Keyper, Ezra Gershanok and Jacob Halbert

Ezra Gershanok and Jacob Halbert show off their phone wallet design, the Keyper, in Findlay Commons on Thursday, Nov. 15, 2018

Ezra Gershanok and Jacob Halbert said they believe they’ve found a solution to the costly problem of losing the key to an apartment or dorm. The two Penn State students call it the “Keyper.”

According to Gershanok (sophomore-economics) and Halbert (sophomore-engineering), the Keyper is a silicone phone wallet fit to hold credit cards and a key.

“The Keyper [idea] came to me one day while my girlfriend, Kate, and I were watching Shark Tank,” Gershanok said. “I was thinking of what I could do to make a difference, or play a role in creating a product and having a business.”

After considering inconveniences many college students face on a regular basis, Gershanok came to the conclusion that all students who live on campus need three things: “their phone, their ID card and their dorm key.”

Given that many of Gershanok’s friends have lost their dorm room keys — an item that costs $60 to replace — he decided to create a device to help students easily and efficiently keep track of their keys.

Last summer, Halbert reached out to Gershanok about getting involved in the project after finding out about his idea through a Snapchat story.

“I just thought Ezra had a really good idea,” Halbert said. “I wanted to be a part of that once I transferred to Penn State.”

Currently roommates and business partners, Halbert and Gershanok’s friendship spans 10 years, beginning when the pair first met at a sleepaway camp in Morgantown, West Virginia.

“What’s really good about the two of us as partners is that our skills complement each other,” Gershanok said. “I was able to come up with the creative idea, and he was able to implement it using 3D designs. I’ve been able to contact suppliers, and he’s been able to build our website.”

After Gershanok and Halbert became business partners, they began the process of designing and creating Keyper. The two started with dozens of sketches, which lead to three dimensional designs. The three dimensional design of the product was finalized in September.

In the meantime, Gershanok looked for a silicon manufacturing company to produce the Keyper design. He found a producer in China, who currently manufactures the product today.

Keyper

The Keyper is displayed on a cell phone on Thursday, Nov. 15, 2018

“It took three months to get from point A to where we are today,” Gershanok said. “Aside from a few obstacles, it’s been a smooth sail to get to this point, and I think that’s due to the simplicity of the product.”

Gershanok and Halbert have started testing Keypers on campuses and selling samples to students, noting that student reception has been positive thus far.

Allie Ryave, who has had the product for a few weeks, said she is “very pleased” with her Keyper.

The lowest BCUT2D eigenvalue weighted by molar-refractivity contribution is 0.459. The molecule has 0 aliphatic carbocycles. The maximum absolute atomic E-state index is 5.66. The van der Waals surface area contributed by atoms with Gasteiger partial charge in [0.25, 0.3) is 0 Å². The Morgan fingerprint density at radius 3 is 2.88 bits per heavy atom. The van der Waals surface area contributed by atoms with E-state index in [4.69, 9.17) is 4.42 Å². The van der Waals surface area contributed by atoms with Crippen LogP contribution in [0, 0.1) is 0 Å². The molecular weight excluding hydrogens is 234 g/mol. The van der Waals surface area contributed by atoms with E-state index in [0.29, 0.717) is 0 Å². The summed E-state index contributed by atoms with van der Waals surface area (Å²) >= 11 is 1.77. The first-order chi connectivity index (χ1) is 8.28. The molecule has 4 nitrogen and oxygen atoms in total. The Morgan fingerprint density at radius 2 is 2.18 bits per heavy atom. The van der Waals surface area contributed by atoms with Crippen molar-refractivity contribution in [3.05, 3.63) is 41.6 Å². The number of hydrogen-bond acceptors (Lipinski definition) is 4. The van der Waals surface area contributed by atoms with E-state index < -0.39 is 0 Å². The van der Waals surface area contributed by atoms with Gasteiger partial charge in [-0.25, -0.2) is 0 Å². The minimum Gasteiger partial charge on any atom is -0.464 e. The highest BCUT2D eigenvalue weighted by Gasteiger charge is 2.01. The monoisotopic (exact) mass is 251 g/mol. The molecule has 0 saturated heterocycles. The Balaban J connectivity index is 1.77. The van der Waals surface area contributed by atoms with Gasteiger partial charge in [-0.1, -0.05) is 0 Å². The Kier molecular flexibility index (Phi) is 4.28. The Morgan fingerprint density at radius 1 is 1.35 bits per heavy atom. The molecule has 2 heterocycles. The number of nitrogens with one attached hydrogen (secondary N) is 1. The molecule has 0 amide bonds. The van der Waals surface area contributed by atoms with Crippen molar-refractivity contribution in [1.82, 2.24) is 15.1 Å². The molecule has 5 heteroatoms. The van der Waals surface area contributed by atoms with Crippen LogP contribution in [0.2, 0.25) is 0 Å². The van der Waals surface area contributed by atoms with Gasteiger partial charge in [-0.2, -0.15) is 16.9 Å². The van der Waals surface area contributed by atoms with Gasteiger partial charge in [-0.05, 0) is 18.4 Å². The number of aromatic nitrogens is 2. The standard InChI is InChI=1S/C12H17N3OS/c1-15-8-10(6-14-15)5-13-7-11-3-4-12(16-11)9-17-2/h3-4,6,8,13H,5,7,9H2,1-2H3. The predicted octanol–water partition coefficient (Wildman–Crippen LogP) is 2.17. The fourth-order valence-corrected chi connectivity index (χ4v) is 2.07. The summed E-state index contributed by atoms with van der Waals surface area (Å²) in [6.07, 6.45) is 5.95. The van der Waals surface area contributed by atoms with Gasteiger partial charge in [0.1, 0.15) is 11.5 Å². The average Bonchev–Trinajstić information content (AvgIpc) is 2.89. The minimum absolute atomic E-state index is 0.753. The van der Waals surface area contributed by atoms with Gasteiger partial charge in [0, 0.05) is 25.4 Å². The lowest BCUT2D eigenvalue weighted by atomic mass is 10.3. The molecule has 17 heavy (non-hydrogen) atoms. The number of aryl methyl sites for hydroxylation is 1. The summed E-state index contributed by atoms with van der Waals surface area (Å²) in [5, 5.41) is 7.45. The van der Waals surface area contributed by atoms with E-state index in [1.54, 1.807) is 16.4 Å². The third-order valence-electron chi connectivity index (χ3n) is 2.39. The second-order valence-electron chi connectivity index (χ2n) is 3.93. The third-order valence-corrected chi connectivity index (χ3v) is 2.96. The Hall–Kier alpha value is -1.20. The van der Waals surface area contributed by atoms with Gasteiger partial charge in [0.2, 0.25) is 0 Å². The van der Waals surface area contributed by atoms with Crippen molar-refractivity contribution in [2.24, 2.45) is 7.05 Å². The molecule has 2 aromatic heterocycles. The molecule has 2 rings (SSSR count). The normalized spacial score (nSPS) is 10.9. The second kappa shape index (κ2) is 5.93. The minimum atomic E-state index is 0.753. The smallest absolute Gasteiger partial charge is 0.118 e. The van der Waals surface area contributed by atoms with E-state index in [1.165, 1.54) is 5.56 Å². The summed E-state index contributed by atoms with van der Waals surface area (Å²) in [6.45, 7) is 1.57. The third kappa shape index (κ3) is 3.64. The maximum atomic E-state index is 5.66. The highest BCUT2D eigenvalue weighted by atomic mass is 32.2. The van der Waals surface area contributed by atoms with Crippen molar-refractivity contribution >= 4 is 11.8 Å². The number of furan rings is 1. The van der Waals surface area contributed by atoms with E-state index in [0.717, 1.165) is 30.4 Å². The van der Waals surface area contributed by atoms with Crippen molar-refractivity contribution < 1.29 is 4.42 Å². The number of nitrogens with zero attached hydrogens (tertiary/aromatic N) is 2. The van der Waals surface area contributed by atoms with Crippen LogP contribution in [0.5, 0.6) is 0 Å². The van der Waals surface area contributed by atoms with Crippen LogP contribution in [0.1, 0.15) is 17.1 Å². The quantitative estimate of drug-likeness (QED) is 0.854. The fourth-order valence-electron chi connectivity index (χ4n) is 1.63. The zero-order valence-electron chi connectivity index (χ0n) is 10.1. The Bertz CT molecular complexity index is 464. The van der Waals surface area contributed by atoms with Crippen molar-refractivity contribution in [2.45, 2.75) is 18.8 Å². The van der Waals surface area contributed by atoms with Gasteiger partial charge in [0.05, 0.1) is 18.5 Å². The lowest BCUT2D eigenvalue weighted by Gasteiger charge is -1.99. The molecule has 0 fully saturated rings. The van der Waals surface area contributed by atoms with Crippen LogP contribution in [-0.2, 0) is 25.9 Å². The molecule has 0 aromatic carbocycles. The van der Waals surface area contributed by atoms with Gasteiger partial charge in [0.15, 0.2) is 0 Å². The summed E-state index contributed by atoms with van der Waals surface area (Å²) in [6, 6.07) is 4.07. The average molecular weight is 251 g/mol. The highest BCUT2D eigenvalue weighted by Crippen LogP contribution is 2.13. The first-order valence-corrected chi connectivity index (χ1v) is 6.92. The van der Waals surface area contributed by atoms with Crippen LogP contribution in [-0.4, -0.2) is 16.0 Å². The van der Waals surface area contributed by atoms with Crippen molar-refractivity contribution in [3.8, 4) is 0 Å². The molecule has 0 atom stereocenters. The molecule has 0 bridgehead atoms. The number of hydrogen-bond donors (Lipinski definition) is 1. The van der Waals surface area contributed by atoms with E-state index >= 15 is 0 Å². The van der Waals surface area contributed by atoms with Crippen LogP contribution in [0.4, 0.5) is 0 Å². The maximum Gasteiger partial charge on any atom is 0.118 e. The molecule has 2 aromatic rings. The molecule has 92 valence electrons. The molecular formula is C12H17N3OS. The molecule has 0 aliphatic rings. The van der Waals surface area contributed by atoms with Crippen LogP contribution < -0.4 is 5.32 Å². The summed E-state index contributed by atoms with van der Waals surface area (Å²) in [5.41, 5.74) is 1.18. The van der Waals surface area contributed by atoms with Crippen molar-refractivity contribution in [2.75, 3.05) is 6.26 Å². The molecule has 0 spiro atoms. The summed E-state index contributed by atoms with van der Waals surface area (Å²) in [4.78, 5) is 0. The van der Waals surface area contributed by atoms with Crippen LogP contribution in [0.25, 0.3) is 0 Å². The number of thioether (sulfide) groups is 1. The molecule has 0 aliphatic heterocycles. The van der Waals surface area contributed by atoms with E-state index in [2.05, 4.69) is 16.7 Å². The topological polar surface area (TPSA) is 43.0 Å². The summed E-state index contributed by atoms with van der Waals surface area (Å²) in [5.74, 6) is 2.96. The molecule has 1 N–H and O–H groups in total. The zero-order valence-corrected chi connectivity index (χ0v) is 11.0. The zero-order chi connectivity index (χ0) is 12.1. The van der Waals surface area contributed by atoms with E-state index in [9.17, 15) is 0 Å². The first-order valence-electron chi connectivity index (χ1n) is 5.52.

“At first, I thought my key would fall out and I didn’t really think this product was necessary, but now I love it,” Ryave (sophomore-human development and family studies) said. “I used to always lose my key, so I would have to keep it on my wrist. It would end up scratching me, but now it’s always on my phone, which is way more convenient.”

Gershanok and Halbert have tested the Keyper at various schools including Emory University, the Georgia Institute of Technology and the University of Pittsburgh. Additionally, they handed out Keypers to some of their friends over Thanksgiving break to test at their respective schools.

Halbert added they have had people reach out to them from Harvard University and Arizona State University with interest in purchasing the Keyper.

“We would like to eventually have a sales ambassadors program in which we work with people from other schools to sell our product,” Halbert said.

However, the interest in Keypers is not limited to college students.

Gershanok said a marathon runner has purchased a Keyper, and a Florida lawyer reached out with interest in purchasing Keypers for the firm.

Gershanok and Halbert recently received 1,000 units of Keypers, and said they do not think there will be a problem selling them all.

Additionally, they said they plan to expand their business by selling Keypers in local State College stores, such as McLanahan’s and stores specific to college towns like Target.

Keyper, Ezra Gershanok and Jacob Halbert

Ezra Gershanok (sophomore - economics) and Jacob Halbert (sophomore - engineering) show off their phone wallet design, the Keyper, in Findlay Commons on Thursday, Nov. 15, 2018

“We also may partner with other universities and their freshmen classes and offer a mass order at a low cost for them,” Halbert said. “This is important because something we don’t consider is that it doesn’t just cost the student money for a lost key, but the university as well.”

The two said they are planning to eventually offer customizable designs to students, clubs and potentially universities.

Halbert said there is now a patent for Keyper which was “really big” for the two. Further, he said creating the Keyper business has been a significant learning experience for him even if the business doesn’t work out.

Gershanok agrees.

“In the three months, we’ve created bank accounts, relationships with supplies in China, marketed and learned how to market through social media,” Gershanok said. “If this was a class, I think I would’ve learned more than any of my actual college classes.”

The Keyper is currently being sold for $5, and can be purchased online at TheKeyper.com.

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